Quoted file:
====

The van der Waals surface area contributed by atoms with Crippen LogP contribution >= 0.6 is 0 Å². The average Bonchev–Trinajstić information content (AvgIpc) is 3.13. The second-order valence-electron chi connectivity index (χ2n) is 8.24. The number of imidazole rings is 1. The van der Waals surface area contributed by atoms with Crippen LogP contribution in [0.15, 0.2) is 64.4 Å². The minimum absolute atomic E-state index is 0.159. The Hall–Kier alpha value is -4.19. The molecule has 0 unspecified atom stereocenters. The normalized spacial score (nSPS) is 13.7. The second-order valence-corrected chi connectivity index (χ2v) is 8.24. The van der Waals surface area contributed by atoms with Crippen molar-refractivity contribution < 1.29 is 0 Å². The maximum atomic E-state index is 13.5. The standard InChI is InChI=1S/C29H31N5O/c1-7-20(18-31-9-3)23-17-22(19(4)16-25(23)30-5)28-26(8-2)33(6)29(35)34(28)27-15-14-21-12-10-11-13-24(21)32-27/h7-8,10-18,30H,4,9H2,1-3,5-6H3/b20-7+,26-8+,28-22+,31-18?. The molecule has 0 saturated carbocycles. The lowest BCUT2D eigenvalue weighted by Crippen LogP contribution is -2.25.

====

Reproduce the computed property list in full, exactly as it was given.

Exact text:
The van der Waals surface area contributed by atoms with Crippen LogP contribution >= 0.6 is 0 Å². The average Bonchev–Trinajstić information content (AvgIpc) is 3.13. The second-order valence-electron chi connectivity index (χ2n) is 8.24. The number of imidazole rings is 1. The van der Waals surface area contributed by atoms with Crippen LogP contribution in [0.15, 0.2) is 64.4 Å². The minimum absolute atomic E-state index is 0.159. The Hall–Kier alpha value is -4.19. The molecule has 0 unspecified atom stereocenters. The normalized spacial score (nSPS) is 13.7. The second-order valence-corrected chi connectivity index (χ2v) is 8.24. The van der Waals surface area contributed by atoms with Crippen molar-refractivity contribution < 1.29 is 0 Å². The maximum atomic E-state index is 13.5. The standard InChI is InChI=1S/C29H31N5O/c1-7-20(18-31-9-3)23-17-22(19(4)16-25(23)30-5)28-26(8-2)33(6)29(35)34(28)27-15-14-21-12-10-11-13-24(21)32-27/h7-8,10-18,30H,4,9H2,1-3,5-6H3/b20-7+,26-8+,28-22+,31-18?. The molecule has 0 saturated carbocycles. The lowest BCUT2D eigenvalue weighted by Crippen LogP contribution is -2.25.